Let’s imagine (just for a minute!) a painful interaction that you experienced with your partner. Chances are that the pain you experienced was in response to something that either you or your partner did (or didn’t do).
Now let’s take a quick look at whether either of you were: 1) “snagged” at a high level of emotional/physical arousal of anger, fear, or shame (or extremely under aroused if depressed), 2) that made it difficult to refrain from acting on that emotion in a way that was later regretted, 3) while also finding it difficult to redirect your attention in a more positive or effective direction, and 4) which got in the way of acting toward your healthy goals of how you want to be in this relationship. These four tasks of emotion regulation (modulate physiological arousal, redirect attention, refrain from mood dependent behaviors, and organize constructive behavior in the service of our values and goals) are compromised when we are emotionally imbalanced or dys-regulated.
Typically, our painful interactions are marked by dysregulated emotions. We might describe this as a time of “emotional flooding” or the “red zone.” Knowing when you or your partner are in or are approaching this “red zone” intensity of emotional dysregulation can be potentially useful to help contain a painful conflict or misunderstanding.
DBT offers an approach that is uniquely suited to addressing the role of emotion regulation in our relationships. Many problematic behaviors and difficulties in communication are caused by these times of imbalanced or dysregulated emotions.
In our Family & Couple Skills classes, we use a “Red Zone Worksheet” to identify our personal scale (from 10-100) of increasing levels of emotional intensity (available below). This becomes a personal road map with our unique signposts for when we are approaching the red zone of emotional dysregulation and the likely problem behaviors that cause us regret and our loved ones pain. These signposts include the unique thinking, body experiences and urges that occur at each level of a particular emotion, say fear or anger. We can then begin to notice these signposts when we are in emotionally vulnerable or activating situations.
Back to our imagined painful interaction with our partner…let’s say our partner is in the midst of a highly agitated state of anger or fear, how do we respond in a way that doesn’t make things worse? From a DBT perspective, there are a number of options. You can find several of these discussed in The High Conflict Couple: A DBT Guide to Finding Peace, Intimacy and Validation by Alan Fruzzetti. Another resource that couples might miss is called “The Five Steps Response.” In my experience, Shari Manning has provided a very useful outline that is simple enough to recall when one is faced with such a challenging interaction. You can read more about this in her very practical and helpful book, Loving Someone with Borderline Personality Disorder. In my opinion, this book can be helpful for anyone with an emotionally sensitive loved one, regardless of diagnosis. In part, this is because the focus of the Five Steps Response is on you, not your loved one. As Shari Manning reminds us, “At the end of the day, you can only change your own behavior—your responses to your loved one. The good news is that sometimes when you change your behavior, your loved one’s behavior will change also.”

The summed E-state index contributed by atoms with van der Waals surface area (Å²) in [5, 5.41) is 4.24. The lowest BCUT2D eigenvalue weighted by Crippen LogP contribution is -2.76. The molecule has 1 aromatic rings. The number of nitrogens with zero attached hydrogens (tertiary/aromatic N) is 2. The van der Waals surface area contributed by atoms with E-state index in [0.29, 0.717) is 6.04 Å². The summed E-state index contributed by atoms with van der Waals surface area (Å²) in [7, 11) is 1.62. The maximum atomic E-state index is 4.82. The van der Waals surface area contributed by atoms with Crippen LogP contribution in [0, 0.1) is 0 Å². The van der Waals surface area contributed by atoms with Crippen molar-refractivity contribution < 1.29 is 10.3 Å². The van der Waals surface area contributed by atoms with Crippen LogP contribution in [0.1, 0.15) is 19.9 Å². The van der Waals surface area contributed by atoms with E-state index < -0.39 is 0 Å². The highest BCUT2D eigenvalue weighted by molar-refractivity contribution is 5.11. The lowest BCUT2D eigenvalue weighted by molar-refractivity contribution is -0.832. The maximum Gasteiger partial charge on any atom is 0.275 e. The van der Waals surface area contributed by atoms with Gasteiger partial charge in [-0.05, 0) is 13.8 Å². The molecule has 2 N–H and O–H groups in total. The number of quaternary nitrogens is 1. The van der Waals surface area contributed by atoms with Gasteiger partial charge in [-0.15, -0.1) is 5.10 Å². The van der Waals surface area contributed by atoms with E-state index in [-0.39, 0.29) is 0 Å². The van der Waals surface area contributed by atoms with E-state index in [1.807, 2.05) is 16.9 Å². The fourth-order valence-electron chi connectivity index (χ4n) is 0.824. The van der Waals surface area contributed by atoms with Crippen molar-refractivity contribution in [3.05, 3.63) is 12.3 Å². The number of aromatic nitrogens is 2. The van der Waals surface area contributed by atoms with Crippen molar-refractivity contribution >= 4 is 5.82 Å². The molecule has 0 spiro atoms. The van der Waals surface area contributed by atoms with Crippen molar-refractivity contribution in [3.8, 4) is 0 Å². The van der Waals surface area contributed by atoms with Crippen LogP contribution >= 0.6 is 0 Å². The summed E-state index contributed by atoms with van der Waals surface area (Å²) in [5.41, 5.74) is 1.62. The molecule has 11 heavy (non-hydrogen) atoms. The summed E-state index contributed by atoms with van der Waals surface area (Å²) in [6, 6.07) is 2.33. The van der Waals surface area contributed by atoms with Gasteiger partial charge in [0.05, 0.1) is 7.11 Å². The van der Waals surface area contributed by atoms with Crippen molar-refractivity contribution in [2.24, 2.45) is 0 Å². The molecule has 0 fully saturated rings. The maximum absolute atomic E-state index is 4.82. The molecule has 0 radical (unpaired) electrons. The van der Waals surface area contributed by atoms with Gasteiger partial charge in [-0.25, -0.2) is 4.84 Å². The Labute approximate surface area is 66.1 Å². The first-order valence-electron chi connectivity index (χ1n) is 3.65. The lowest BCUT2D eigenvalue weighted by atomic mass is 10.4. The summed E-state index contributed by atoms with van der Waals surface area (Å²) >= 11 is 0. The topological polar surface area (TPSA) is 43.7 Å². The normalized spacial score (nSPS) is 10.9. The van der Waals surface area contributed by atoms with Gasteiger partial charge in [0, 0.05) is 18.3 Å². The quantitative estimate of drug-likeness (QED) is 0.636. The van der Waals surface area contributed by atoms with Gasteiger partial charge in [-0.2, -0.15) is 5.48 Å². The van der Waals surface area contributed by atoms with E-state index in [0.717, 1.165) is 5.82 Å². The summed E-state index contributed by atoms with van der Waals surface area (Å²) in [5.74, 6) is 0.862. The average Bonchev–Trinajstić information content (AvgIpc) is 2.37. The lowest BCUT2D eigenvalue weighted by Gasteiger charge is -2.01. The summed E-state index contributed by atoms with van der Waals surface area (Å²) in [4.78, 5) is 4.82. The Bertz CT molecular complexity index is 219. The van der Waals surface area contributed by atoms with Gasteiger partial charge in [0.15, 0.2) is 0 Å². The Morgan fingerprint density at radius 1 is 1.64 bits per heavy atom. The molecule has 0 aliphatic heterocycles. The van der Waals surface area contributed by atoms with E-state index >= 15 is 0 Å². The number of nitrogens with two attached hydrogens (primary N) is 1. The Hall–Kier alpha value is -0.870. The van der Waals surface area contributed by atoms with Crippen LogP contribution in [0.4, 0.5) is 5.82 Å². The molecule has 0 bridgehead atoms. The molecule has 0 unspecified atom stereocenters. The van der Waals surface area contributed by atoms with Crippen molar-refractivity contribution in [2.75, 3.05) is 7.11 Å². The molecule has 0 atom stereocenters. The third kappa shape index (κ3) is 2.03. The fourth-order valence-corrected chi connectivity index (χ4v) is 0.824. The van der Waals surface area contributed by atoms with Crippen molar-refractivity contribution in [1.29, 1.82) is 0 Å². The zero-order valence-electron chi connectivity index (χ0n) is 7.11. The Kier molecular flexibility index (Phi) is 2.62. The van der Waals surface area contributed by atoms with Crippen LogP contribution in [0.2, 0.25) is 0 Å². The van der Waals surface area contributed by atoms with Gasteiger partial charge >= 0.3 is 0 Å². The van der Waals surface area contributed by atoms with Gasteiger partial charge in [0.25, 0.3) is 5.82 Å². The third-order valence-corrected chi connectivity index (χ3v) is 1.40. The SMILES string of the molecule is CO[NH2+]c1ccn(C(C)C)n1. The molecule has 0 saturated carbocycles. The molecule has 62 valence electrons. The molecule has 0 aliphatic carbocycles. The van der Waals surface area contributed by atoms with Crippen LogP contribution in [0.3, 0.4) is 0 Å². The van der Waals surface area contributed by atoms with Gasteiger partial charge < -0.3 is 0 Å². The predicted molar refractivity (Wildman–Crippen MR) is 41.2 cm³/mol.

Five Steps for Responding to “Red Zone” Behavior (adapted from Loving Someone with BPD by Shari Manning)
1. Regulate Your Own Emotion
4. Brainstorm and Troubleshoot
5. Get Info on Your Role and Updates on the Outcome
This can work, right? With practice, practice and more practice, the Five Steps can be very helpful. And the practice can start now. Again imagine your painful interaction with your partner…this time, see yourself pausing to breathe, to tense and release some of the body tension, and to give yourself some validation and encouragement. See yourself turning toward your partner with more caring and openness to express your recognizing and understanding what they are experiencing, feeling, or wanting. Imagine that you then gently ask him or her “Would you prefer that I really listen to how this is for you, or offer advice, or help you figure out what to do?”